Chapter 1
Cubic Equations
Find a number that when added to its cube root yields 6.
1.1 Problems like the one given above have "entertained" genera-
tions of schoolchildren. Such problems are at least several hundred
years old. They appear as the first thirty problems that were posed to
Niccolo Fontana (1499 or 1500-1557), better known as Tartaglia (the
stutterer), in a mathematical competition. His challenger was Anto-
nio Fior (1506-?), to whom Tartaglia also posed thirty problems.1
As usual, the path to a solution begins with finding an equation
that represents the problem. In our example, with x representing the
cube root in question, we obtain the equation
x3
+ x - 6 = 0.
But how are we to solve it? Quadratic equations can always be solved
by "completing the square." Then one simply takes the square root
and out pops the solution. That is, in the general case of a quadratic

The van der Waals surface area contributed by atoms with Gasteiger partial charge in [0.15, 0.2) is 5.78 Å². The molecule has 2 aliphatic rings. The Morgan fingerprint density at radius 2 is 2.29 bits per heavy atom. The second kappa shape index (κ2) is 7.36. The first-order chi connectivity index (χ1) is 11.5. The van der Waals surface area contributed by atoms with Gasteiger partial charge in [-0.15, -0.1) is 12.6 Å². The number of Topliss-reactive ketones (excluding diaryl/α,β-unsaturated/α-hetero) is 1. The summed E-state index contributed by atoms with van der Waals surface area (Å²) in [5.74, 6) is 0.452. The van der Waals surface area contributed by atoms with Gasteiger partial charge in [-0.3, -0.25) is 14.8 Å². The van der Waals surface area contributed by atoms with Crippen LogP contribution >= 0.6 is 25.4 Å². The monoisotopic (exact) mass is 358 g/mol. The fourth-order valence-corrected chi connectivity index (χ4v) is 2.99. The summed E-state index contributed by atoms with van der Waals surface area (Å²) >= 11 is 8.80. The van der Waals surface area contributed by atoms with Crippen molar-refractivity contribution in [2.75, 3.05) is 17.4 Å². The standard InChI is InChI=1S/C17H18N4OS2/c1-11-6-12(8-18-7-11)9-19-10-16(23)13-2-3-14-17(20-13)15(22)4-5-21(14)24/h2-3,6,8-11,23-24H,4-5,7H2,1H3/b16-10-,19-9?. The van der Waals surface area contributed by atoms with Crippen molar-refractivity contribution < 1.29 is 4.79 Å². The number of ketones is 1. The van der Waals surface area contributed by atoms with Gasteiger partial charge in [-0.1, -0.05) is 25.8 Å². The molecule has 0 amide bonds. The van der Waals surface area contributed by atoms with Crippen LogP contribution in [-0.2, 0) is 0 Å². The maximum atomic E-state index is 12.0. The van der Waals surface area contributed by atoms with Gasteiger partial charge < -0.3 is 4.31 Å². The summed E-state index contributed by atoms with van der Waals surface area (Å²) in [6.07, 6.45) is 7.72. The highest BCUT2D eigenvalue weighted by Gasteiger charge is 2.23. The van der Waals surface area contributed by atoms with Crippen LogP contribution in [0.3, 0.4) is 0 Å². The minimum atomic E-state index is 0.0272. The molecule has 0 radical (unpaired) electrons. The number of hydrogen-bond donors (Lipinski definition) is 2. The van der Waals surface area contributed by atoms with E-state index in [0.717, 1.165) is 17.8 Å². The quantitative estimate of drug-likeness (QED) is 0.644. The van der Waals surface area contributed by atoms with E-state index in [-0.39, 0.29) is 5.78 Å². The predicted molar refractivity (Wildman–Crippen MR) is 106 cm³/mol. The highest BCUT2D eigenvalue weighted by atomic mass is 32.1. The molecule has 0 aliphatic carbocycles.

equation
x2 + px -f q = 0,
1A complete listing of the thirty problems set by Fior can be found in Re-
nato Acampora, "Die Cartelli di matematica disfida." Der Streit zwischen Nicold
Tartaglia und Ludovico Ferrari, Institut fur die Geschichte der Naturwissenschaften
(Reihe Algorismus, 35), Munich, 2000, pp. 41-44. See also Friedrich Katscher, Die
kubischen Gleichungen bei Nicolo Tartaglia: die relevanten Textstellen aus seinen
"Quesiti et inventioni diverse" auf deutsch iibersetzt und kommentiert, Vienna, 2001.
1
http://dx.doi.org/10.1090/stml/035/01
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